Europe is talking energy and there is no easy way out of existing dilemmas: While nuclear and fossil-fueled power plants entail considerable risks, most sources of alternative energy are not yet considered mature enough to fuel Europe’s economies on their own. Like elsewhere across the globe, Europeans are facing tough challenges in their attempt to secure a clean, reliable and affordable power supply.
As in every crisis, the risk looms that countries just look after their own narrowly-defined national interests and either ignore or forget the advantages of a regionally coordinated approach. In their struggle for secure energy, European nations should not lose sight of the potential of the common electricity market. In the long run, it could play a crucial role in enabling a more efficient energy future both from an economic and an ecological point of view. Yet, many obstacles still need to be overcome at the moment.
In an integrated market, electricity could be exchanged efficiently across the continent, connecting demand to the most inexpensive supply no matter where in Europe. Consumers could benefit from choosing from a wide range of suppliers, which in turn would boost competition and innovation. Currently, however, the European electricity markets remain regionally fragmented. Countries and companies are not investing enough in transmission capacities across national borders because they struggle to agree on the financial burden-sharing of these expensive projects. As long as national grids are not fully interconnected, trade cannot evolve.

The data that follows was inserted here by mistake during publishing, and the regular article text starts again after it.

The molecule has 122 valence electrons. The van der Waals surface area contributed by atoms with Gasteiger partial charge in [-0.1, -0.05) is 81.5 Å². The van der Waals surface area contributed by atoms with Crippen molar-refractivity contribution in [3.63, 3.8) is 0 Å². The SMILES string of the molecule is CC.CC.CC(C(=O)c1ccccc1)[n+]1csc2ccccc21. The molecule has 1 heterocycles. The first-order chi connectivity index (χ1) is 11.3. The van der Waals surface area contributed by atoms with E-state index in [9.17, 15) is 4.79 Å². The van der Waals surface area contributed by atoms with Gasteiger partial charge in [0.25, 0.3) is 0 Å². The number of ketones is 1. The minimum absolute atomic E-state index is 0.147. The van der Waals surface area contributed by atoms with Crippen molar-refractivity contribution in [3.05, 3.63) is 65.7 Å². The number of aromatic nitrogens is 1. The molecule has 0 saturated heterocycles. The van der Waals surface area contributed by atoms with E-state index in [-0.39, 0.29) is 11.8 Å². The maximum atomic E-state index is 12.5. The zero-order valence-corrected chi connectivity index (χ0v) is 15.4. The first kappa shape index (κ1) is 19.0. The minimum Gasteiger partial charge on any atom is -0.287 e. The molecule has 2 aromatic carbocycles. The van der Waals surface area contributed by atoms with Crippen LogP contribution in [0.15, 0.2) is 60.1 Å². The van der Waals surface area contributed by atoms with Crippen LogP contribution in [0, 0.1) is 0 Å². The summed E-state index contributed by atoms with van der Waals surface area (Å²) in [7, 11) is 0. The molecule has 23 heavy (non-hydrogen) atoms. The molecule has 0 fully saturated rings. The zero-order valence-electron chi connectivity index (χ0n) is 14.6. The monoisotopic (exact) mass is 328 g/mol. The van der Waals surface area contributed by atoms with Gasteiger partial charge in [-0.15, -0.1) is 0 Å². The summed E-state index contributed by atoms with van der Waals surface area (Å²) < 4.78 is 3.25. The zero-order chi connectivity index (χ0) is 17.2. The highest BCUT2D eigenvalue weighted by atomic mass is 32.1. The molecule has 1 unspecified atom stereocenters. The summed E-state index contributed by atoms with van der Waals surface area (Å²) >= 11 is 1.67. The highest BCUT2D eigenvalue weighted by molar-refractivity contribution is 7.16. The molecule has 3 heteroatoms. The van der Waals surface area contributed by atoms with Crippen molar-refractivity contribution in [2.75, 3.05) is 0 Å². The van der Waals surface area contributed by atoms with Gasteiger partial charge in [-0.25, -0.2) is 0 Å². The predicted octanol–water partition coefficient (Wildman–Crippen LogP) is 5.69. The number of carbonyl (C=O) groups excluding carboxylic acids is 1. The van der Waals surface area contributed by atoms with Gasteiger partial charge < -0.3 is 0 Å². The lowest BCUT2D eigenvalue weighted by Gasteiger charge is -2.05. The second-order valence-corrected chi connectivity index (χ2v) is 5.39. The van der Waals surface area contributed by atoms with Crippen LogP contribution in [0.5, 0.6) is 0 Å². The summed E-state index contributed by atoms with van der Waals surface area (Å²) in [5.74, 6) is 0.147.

Furthermore, competition can only flourish if all market participants have equal access to the grid. For this to happen, electricity networks must be managed by independent regulatory bodies, and can no longer remain in the hands of vertically-integrated energy giants that control power production, transmission and delivery. Consequently, existing national energy monopolies need to be broken-up, which would again boost competition at national levels.
While the Netherlands and Britain have largely liberalized their utilities, other countries like France, Germany and Italy have refrained from putting too much pressure on their energy providers for fear of losing control of the strategically important energy industry. As a result, powerful French, German and Italian utilities have been slowly turning the European market into an oligopoly by buying out their counterparts in other countries. However, as of March 2012, tighter EU rules for unbundling, i.e. breaking-up, utilities will come into force. Now, it is up to the member states to effectively implement the new rules.
A completely functioning market for electricity could also be the backbone of a renewable energy future. A Europe wide grid of electricity highways will be needed to connect consumption centers with wind parks in the North Sea and solar power stations in the South. Furthermore, excess electricity could be be sent to pumped storage hydroelectric power stations in the Alps – currently the only way to effectively store electricity. Comparative advantages in the production of renewable power can only be exploited in a common market.
Europe has been struggling to establish an internal energy market for more than 20 years. With a look at the long-term advantages, it is obvious that European nations should not prioritize national interests, despite the challenges of a common market. It is time for a truly European energy solution that is actively put into reality by all member states.